Franklin D. Azar & Associates has filed one of more-than-a-half-dozen consumer protection lawsuits Facebook is now facing as a result of a data breach that may have exposed the personal information of nearly 30 million of the site’s users.
In the lawsuit filed Oct. 11 in the U.S. District Court for the Northern District of California, the plaintiffs in the FDAzar suit say Facebook treated their personal information with “continuing and absolute disregard” in violation of consumer protection statutes across several states.
While the firm is representing all affected Facebook users, the lawsuit includes a Colorado sub-class. In addition to negligence, breach of implied contract and California unfair business practice statutory violations, it alleges the social media giant violated Colorado’s state consumer protection and data breach notification statutes.
On Sept. 28, Facebook announced that hackers exploited a security flaw in its “View As” feature that allowed them to access users’ accounts, and that the flaw might have left nearly 50 million accounts vulnerable. The company has since downgraded its estimate to 30 million exposed accounts but said about 14 million of them had detailed data stolen, which included users’ location and search history. Hackers were not able to acquire users’ passwords or credit card information, according to the company’s Oct. 12 blog post.
View As is a Facebook feature that allowed users to see what their profile looked like to another person browsing the site. The “View As” vulnerability, which was introduced into Facebook’s code in July 2017, enabled hackers to steal users’ access tokens and use them to take control of their accounts. Access tokens serve as “digital keys” that allow users to stay logged into Facebook without reentering their passwords each time. Facebook has since disabled the View As feature.
The FDAzar class action, led by named plaintiff and California resident Rebecca King, claimed Facebook “failed, and continues to fail, to provide adequate protection of its Users’ personal and confidential information and has egregiously failed to provide sufficient and timely notice or warning of potential and actual cybersecurity breaches to its Users.”
The plaintiffs say their names, birthdates, hometowns, addresses, email addresses and shared media constituted the personally identifiable information exposed in the security flaw. “While this information was supposed to be protected, Facebook — without authorization — exposed that information to third parties through lax and non-existent data safety and security policies and protocols,” according to the complaint.
The lawsuit claims that the plaintiffs would have avoided creating Facebook profiles, or at least limited what information they posted on them, had they known that Facebook wouldn’t adequately protect their personal data. The users could suffer harm through the work of identity thieves using the stolen PII to commit fraud, blackmail or harassment, the lawsuit alleges.
“Facebook Users have suffered an ascertainable loss in that they must undertake additional security measures, some at their own expense, to minimize the risk of future data breaches including, without limitation, canceling credit cards associated with their Facebook accounts and changing passwords to Facebook, Instagram, and other linked accounts,” according to the complaint.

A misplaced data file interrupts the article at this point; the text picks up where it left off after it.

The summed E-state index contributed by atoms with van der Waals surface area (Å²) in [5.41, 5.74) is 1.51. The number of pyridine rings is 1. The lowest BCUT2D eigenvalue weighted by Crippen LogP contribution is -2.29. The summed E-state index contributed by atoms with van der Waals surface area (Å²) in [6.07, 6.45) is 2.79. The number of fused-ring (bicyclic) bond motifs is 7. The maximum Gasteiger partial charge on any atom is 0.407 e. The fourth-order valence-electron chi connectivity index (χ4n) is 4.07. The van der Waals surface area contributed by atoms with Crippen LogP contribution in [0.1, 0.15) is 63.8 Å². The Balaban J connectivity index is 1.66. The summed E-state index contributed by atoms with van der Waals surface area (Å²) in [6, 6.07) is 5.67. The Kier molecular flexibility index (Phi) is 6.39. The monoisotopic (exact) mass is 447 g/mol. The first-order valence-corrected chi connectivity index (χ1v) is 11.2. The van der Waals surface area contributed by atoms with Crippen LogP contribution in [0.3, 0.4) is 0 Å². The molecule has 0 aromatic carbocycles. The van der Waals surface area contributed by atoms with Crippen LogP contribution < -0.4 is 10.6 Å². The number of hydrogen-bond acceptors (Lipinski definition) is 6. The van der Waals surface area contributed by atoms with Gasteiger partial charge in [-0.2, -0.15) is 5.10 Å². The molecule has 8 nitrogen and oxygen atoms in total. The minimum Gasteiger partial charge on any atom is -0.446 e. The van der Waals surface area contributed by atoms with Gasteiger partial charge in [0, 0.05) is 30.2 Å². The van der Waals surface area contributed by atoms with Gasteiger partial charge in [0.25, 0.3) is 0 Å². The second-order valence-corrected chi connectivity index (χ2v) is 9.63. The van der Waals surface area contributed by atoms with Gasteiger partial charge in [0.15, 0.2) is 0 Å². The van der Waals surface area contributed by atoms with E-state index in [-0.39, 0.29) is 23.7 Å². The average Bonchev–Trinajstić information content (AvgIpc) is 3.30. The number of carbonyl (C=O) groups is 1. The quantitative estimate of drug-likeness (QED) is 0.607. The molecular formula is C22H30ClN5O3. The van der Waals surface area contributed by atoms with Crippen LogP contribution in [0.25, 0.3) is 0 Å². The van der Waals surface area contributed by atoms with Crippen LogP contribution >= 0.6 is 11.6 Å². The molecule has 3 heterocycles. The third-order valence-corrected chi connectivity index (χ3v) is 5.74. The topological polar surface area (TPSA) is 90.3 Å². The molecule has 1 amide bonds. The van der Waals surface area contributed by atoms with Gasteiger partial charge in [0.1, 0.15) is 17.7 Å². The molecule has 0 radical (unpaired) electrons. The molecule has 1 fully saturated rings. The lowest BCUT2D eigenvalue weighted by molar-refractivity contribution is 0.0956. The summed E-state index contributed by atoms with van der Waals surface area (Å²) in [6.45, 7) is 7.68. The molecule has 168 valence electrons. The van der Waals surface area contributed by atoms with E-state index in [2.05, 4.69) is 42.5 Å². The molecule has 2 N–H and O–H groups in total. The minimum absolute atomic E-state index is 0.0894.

In addition to King, the suit’s named plaintiffs include Dominique Martin of New Jersey and Coloradans Rubin Johnson and Martin Newborn. All of the named plaintiffs have had a Facebook account for at least seven years and received Facebook’s notices that their PII may have been breached.
The Colorado subclass is claiming violations of the Colorado Consumer Protection Act and the newly expanded Colorado Security Breach Notification Act. Facebook violated the latter, the plaintiffs say, by failing to notify affected Coloradans in “the most expedient time possible” and “without unreasonable delay.” The statute requires that breached companies make these notices no later than 30 days after discovering the incident, however Facebook said it only discovered its 14-month-old security issue three days prior to making the Sept. 28 announcement.
Ivy Ngo, FDAzar’s lead attorney on the class action, declined an interview citing the litigation still being in the early stages.
Facebook is referring media questions to its public statements and announcements regarding the breach.
FDAzar has made a push toward filing high-profile class actions this year including suits against Edward Jones and Wells Fargo.
Last week the firm sought class action status in Colorado federal court for its lawsuit against CenturyLink, which claimed the company mismanaged its employees’ retirement funds.
Azar’s isn’t the first class action filed in response to the Facebook incident. Sacramento, California-based Arnold Law Firm and Tawmpa, Florida-based Morgan & Morgan filed a class action within the same day as the breach announcement, also in the Northern District of California. In that lawsuit, Echavarria v. Facebook Inc., the named plaintiffs are residents of California and Virginia, and the complaint raises factual background and claims that the FDAzar complaint largely echoes, except the latter alleges more state statutory violations.
Facebook faces at least eight class actions over the breach, including one filed in Canada.
As the private lawsuits pile up, state attorneys general might seek enforcement action against Facebook over the data breach. The day the company announced the breach, North Carolina Attorney General Josh Stein tweeted that he would “get to the bottom of what happened at Facebook.” NBC News reported the New York Attorney General was also looking into the matter.
The Colorado Attorney General has not announced any activity in response to the latest Facebook breach and has not responded to a request for comment.
— Doug Chartier